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Posted May 29, 23 17:51 by Donald Barany (dbstamps)

Star of David

Re: Moody surname, that's what I thought too. A good friend of mine has a Moody surname & he's definitely not Jewish. I don't have the exact website I got this info from but I'm skeptical though. Thanks for questioning it.

Either way, the cancel is a masonic cancel according to the Masonic Encyclopedia which refers to the Seal of Solomon (which I understand preceded the Star of David) as its origin. Freemasons often refer to it as such.

Posted May 29, 23 16:14 by Michael Dixon (michael76)

Star of David

Donald Baraay

Can you please provide the source of your cokmment: Moody is a known Jewish surname.  As far as I am aware Moody is an old Anglo-Saxon surbame used mainly in England.  Your statement is news to me.

Michael Dixon

Posted May 29, 23 14:00 by Donald Barany (dbstamps)

Star of David

The 6-Pt star is widely considered to be a masonic symbol. However, the postmaster from Chicopee (listed in the USPS Postmaster Finder) from 11-08-49 to 06-07-53 was Loman A. Moody. Moody is a known Jewish surname.

See attached for a Chicopee masonic square & compass cancel tying Scott #26 on cover dated 05-25-61. Jonathan C. Havens was the postmaster during this time period. Havens is not a known Jewish surname.

The first & only Chicopee postmaster with masonic affiliation listed in the publication "The Masonic Philatelist" is Capt. Andrew S Hunter who was appointed on 07-17-68.

The Skinner-Eno book lists several masonic square & compass cancels from the 1850's & 1860's.


Posted May 29, 23 4:54 by Ken Lawrence (kenlawrence)

Rocky Mountain Stamp Show

Congratulations, Andrew! The Brett Cup is the annual Champion of Champions contest for exhibits of 20th century material.

Posted May 29, 23 3:28 by Mark Schwartz (schwamoo)

Rocky Mountain


Thrilled indeed! As you should be. Congratulations! I’ve seen your WF exhibit before and it’s well deserving.

Best, Mark

Posted May 28, 23 20:47 by Andrew Kelley (akelley)

Re: Rocky Mountain Stamp Show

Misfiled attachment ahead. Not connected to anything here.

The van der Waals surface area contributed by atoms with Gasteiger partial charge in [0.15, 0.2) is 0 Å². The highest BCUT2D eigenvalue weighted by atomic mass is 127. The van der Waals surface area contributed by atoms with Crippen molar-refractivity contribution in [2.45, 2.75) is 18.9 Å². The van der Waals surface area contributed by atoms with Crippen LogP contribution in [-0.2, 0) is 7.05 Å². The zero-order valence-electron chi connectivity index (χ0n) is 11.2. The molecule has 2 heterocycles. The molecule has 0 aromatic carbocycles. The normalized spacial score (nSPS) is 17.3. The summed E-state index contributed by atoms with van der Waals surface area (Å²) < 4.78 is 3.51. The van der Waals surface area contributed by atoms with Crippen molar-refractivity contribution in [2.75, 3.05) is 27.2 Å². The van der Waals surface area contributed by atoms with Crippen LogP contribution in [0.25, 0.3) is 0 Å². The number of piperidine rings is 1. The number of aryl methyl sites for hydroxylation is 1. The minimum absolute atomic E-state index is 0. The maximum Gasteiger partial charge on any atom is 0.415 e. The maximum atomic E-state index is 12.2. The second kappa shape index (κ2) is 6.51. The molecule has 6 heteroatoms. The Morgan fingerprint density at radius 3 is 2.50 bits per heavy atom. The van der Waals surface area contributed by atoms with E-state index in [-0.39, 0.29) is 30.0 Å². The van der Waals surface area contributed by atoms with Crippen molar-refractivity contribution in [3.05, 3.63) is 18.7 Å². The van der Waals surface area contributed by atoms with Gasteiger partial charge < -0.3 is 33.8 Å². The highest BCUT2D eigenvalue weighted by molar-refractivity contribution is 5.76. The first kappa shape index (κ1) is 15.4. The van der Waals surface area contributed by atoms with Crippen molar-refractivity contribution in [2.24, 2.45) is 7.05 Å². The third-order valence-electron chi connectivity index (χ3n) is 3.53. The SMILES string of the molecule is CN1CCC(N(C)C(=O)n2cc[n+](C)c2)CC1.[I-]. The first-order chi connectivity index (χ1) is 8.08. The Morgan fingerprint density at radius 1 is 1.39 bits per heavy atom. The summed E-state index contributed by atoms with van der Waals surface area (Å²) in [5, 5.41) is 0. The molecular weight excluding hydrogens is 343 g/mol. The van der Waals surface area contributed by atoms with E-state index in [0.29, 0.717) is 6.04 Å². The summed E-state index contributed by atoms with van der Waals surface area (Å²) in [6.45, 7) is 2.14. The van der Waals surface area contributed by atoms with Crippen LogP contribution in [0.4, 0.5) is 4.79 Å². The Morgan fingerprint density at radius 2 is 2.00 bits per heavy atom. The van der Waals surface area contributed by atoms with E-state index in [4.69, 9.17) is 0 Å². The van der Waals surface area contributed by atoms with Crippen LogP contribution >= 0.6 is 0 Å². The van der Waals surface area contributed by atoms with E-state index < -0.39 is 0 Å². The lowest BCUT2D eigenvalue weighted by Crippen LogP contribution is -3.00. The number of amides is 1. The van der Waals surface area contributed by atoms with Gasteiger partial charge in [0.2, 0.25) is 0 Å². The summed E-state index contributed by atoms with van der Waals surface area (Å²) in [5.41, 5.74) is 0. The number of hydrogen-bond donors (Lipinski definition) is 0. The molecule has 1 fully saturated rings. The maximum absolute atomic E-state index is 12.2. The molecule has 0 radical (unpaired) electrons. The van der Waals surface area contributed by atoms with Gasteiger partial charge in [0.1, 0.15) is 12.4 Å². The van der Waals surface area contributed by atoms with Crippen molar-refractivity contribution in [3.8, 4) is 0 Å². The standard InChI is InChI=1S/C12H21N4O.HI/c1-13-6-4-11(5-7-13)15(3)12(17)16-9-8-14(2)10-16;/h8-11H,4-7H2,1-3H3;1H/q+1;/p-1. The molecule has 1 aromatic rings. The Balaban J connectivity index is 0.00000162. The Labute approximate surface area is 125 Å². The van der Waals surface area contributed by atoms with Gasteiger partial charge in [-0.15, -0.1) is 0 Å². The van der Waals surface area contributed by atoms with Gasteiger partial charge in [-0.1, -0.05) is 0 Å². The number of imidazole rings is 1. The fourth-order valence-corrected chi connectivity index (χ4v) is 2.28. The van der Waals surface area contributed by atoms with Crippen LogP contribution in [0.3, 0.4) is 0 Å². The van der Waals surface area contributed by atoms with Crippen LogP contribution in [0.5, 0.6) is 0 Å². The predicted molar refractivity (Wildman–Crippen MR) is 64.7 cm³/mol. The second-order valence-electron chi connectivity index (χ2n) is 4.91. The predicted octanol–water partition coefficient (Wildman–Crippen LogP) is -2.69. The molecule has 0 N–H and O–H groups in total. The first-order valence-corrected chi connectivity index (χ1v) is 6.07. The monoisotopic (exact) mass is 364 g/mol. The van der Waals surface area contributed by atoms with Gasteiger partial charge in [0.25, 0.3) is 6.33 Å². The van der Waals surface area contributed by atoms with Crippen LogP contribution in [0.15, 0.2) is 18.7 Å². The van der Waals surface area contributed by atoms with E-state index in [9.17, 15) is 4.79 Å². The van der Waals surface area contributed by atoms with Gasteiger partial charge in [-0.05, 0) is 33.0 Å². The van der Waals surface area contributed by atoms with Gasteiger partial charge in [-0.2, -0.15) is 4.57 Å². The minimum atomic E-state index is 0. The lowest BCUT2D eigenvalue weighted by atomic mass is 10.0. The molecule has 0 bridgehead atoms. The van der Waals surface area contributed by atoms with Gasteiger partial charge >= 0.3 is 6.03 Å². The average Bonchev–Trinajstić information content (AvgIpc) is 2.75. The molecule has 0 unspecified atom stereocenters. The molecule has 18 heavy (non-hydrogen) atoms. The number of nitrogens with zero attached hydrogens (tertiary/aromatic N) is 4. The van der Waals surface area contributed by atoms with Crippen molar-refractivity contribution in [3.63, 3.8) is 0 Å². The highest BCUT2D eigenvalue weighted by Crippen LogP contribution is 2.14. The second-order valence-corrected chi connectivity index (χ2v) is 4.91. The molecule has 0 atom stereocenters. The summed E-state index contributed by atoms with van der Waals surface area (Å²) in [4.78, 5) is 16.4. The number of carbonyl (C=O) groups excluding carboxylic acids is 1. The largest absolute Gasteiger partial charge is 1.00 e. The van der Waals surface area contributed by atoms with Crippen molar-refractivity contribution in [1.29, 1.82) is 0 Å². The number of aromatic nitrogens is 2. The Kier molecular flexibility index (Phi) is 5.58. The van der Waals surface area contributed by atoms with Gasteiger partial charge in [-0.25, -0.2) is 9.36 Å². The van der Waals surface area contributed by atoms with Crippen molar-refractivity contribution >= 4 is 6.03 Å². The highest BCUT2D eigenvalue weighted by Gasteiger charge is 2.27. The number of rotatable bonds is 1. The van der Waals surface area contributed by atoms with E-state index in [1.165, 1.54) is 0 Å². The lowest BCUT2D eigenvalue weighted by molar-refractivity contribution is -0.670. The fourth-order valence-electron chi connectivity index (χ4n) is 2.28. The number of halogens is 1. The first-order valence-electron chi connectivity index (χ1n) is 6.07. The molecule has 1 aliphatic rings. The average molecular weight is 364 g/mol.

To my delight I won the George Brett Cup and the grand for my exhibit of the Offset Lithographed Washington-Franklin Heads. Mike Ley won the reserve grand for his excellent Burma exhibit. And Michael Mahler won the single frame grand for his interesting California Blues revenue exhibit.

Needless to say, I’m thrilled!

Posted May 28, 23 13:50 by George Tyson (gtyson)

Star of David

Ken, I've never seen any proof that this star handstamp was intended by the postmaster to be a religious symbol. However, it obviously looks like a Star of David and has been described as one in auction catalogs and other publications for as long as I've been collecting. But perhaps someone knows more about its origin than I do.

Posted May 28, 23 8:57 by Ken Lawrence (kenlawrence)

Rocky Mountain Stamp Show

Who won?

Posted May 28, 23 7:38 by Rob Faux (robfaux)

Postal History Sunday

Available for all to read, Postal History Sunday for the week has been released into the wild.  Enjoy it if you've the inclination.  Have a good day all!



Posted May 27, 23 17:20 by Ken Lawrence (kenlawrence)

Not every hexagram is a Star of David. Is there evidence that this one is?

Posted May 27, 23 10:17 by George Tyson (gtyson)

Star of David

I agree with Matt. It looks definitely genuine.

Posted May 27, 23 9:49 by Matthew Liebson (liebson)

well-known cancel from Chicopee, though more often seen on the 1857 issue I think.  It looks ok to me.

Posted May 26, 23 22:49 by Douglas Chapman (foodrev)

Star of David? Reverse

here is the back with remnants of blue sealing wax


Posted May 26, 23 22:48 by Douglas Chapman (foodrev)

Star of David?

I also have questions about this Star of David double-line on a very dark brown/red 1851 imperf.

But it comes from Chicopee Mass to Nashville.

The killer is not tied; however, it does not look like a faked up cover either.


Posted May 26, 23 22:43 by Douglas Chapman (foodrev)

Poem in small (lady's Cover)

There is no return or postmark at all. Suspect? Or an early local cover not needing a town postmark?


Posted May 26, 23 22:39 by Douglas Chapman (foodrev)

A real stamp and a real pen cancel, but...

Can anyone help me ID the origin and use of this small cover? I assume it's a lady's cover, but 2 things: It's to a man named Walter, but maybe from a lady, but

more important. It is just folded without seals. I give the full size cover to you. Inside poem to follow.

I'd hate to think this sweet thing is a fake, but ........?


Posted May 25, 23 17:11 by John Walsh (john walsh)

Mahler Revenues

What an exhibit!!!!! Material is more powerful than any postal exhibit. Research is phenomenal. Drooling I believe is allowed. Mike your exhibits are mind bending. May others catch on to the other side of government regulation and income gathering. Scarcity is very prevalent. Well done faithful servant. John Walsh.

Posted May 25, 23 13:20 by John Becker (johnbecker)

Wolcottville, IN closeup



Posted May 25, 23 13:19 by John Becker (johnbecker)

Wolcottville, IN

Seems to be a match. Close-up in next post


Posted May 24, 23 15:22 by Louis Cornelio (louis_c)


@Allan - Yes, thanks! The addressing is the “circumstantial evidence” I noted to support it was indeed the NY town. (I have the maps, lol, the Knapp farm is nearby) But I don’t have enough experience to say such *misspellings* are not uncommon, so it was unclear to me, and perhaps others. I had imagined an appeal to experts here might uncover a similar example that would “seal the deal” on identifying this cover. If not in someone’s collection, then a visual reference in some publication, in this case either Indiana or NY postal history society publications.

Posted May 24, 23 8:03 by Allan Schefer (schef21)